The Impact of Hormonal Birth Control Status on Premenstrual Symptoms in College Students Ages 18-22

Thursday, 16 July 2009: 11:10 AM

Marlene Adams, PhD, RN
Thomas Hardie, EdD, RN, CS, NP
School of Nursing, University of Delaware, Newark, DE

Learning Objective 1: identify the impact of hormonal birth control status on premenstrual symptom count in women ages 18-22.

Learning Objective 2: identify the impact of hormonal birth control status on level of interference in women ages 18-22.

Purpose: The purpose of this study is to explore the effects of hormonal contraceptive (HC) status on the frequency of premenstrual symptoms and their level of interference in women's lives.

Methods: The instruments used were a brief demographic questionnaire and the Premenstrual Symptoms Screening Tool (PSST). The demographic questionnaire inquired about grandparental origin, age, medication use, mental health and social support. The PSST is a likert-type scale for rating the severity of premenstrual symtpoms and the level of interference these symptoms have in women's daily lives. The scale ranges from 0 (not at all) to 3 (severe). This study was conducted using a convenience sample of Caucasian female students ages 18-22 at a large university in the mid-atlantic region. Three hundred surveys were distributed and a total of 280 valid responses meeting the specific criteria were used for the study. Of the participants, 150 were currently taking HC, 21 had taken HC within the last six months, and 109 did not take HC at all.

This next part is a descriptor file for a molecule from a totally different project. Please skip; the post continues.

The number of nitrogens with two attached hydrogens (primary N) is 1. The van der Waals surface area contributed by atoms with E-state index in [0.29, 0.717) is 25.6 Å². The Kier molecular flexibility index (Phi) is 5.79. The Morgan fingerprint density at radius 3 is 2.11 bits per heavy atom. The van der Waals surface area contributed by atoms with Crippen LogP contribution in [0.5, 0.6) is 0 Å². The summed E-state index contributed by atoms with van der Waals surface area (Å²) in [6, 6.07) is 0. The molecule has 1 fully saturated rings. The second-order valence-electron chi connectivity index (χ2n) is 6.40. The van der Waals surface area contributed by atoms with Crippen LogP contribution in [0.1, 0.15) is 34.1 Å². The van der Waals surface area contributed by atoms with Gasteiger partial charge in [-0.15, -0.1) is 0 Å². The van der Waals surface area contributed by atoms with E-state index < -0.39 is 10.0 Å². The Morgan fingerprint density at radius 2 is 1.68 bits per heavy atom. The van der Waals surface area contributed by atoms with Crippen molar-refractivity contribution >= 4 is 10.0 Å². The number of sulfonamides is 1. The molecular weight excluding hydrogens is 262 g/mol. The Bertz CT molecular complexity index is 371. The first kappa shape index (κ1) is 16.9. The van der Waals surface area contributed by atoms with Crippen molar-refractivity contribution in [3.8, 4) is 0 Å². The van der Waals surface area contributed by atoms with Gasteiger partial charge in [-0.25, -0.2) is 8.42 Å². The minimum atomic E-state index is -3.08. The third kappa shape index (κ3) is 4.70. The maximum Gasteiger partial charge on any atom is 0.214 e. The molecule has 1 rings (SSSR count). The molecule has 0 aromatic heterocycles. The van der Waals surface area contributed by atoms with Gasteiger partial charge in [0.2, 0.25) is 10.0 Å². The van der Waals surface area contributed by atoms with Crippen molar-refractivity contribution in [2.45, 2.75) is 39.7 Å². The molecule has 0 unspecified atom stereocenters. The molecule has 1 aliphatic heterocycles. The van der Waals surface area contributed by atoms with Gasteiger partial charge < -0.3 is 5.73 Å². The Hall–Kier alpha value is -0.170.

Results: Using two independent ANCOVA's, statistically significant differences were found in symptom count among women currently taking HC (fewer symptoms) compared with the women who stopped taking HC within the past six months (F=4.38, df=2, P=0.013) and in  level of interference among women currently taking HC (less interference) and those not currently taking HC (F=3.65, df=2, P=0.027).  

Conclusion: Study findings suggest that women currently taking HC cope more effectively with premenstrual symptoms than women who stopped taking HC within the last six months. Replication of this study is needed using a random sample of women from campuses across the country to validate and increase generalizability of findings. Developing nursing interventions to help women discontinuing HC cope with increased premenstrual symptoms should be considered.